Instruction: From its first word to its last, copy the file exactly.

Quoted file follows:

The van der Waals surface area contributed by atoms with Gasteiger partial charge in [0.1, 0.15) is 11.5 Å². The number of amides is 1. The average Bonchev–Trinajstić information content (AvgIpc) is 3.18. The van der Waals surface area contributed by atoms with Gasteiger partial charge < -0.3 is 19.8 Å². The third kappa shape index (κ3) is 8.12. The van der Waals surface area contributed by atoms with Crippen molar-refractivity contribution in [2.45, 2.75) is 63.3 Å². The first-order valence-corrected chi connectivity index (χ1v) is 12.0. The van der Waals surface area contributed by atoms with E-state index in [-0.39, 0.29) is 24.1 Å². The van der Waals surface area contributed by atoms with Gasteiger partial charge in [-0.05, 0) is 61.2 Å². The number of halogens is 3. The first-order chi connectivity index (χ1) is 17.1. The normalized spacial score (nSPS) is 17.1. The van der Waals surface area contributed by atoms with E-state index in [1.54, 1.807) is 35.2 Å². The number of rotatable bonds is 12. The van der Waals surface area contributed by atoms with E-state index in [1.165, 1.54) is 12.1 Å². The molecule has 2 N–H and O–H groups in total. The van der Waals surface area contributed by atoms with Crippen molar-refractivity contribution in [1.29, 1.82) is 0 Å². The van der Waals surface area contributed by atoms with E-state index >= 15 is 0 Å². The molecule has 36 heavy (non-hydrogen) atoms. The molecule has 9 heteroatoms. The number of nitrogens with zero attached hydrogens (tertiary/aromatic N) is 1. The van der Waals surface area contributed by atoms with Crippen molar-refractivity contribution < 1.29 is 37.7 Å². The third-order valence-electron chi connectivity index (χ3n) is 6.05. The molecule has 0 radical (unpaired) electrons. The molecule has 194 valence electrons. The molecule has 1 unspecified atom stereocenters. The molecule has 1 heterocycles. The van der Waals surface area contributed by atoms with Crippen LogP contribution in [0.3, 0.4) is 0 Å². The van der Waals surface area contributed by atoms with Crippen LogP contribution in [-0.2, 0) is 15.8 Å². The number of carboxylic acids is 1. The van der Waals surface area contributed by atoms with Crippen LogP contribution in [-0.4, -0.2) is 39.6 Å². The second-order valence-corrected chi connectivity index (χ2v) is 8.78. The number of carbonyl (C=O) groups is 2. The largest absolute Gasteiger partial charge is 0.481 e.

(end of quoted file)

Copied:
The van der Waals surface area contributed by atoms with Gasteiger partial charge in [0.1, 0.15) is 11.5 Å². The number of amides is 1. The average Bonchev–Trinajstić information content (AvgIpc) is 3.18. The van der Waals surface area contributed by atoms with Gasteiger partial charge < -0.3 is 19.8 Å². The third kappa shape index (κ3) is 8.12. The van der Waals surface area contributed by atoms with Crippen molar-refractivity contribution in [2.45, 2.75) is 63.3 Å². The first-order valence-corrected chi connectivity index (χ1v) is 12.0. The van der Waals surface area contributed by atoms with E-state index in [-0.39, 0.29) is 24.1 Å². The van der Waals surface area contributed by atoms with Gasteiger partial charge in [-0.05, 0) is 61.2 Å². The number of halogens is 3. The first-order chi connectivity index (χ1) is 17.1. The normalized spacial score (nSPS) is 17.1. The van der Waals surface area contributed by atoms with E-state index in [1.54, 1.807) is 35.2 Å². The number of rotatable bonds is 12. The van der Waals surface area contributed by atoms with E-state index in [1.165, 1.54) is 12.1 Å². The molecule has 2 N–H and O–H groups in total. The van der Waals surface area contributed by atoms with Crippen molar-refractivity contribution in [1.29, 1.82) is 0 Å². The van der Waals surface area contributed by atoms with E-state index >= 15 is 0 Å². The molecule has 36 heavy (non-hydrogen) atoms. The molecule has 9 heteroatoms. The number of nitrogens with zero attached hydrogens (tertiary/aromatic N) is 1. The van der Waals surface area contributed by atoms with Crippen molar-refractivity contribution < 1.29 is 37.7 Å². The third-order valence-electron chi connectivity index (χ3n) is 6.05. The molecule has 0 radical (unpaired) electrons. The molecule has 194 valence electrons. The molecule has 1 unspecified atom stereocenters. The molecule has 1 heterocycles. The van der Waals surface area contributed by atoms with Crippen LogP contribution in [0.3, 0.4) is 0 Å². The van der Waals surface area contributed by atoms with Crippen LogP contribution in [-0.2, 0) is 15.8 Å². The number of carboxylic acids is 1. The van der Waals surface area contributed by atoms with Crippen LogP contribution in [-0.4, -0.2) is 39.6 Å². The second-order valence-corrected chi connectivity index (χ2v) is 8.78. The number of carbonyl (C=O) groups is 2. The largest absolute Gasteiger partial charge is 0.481 e.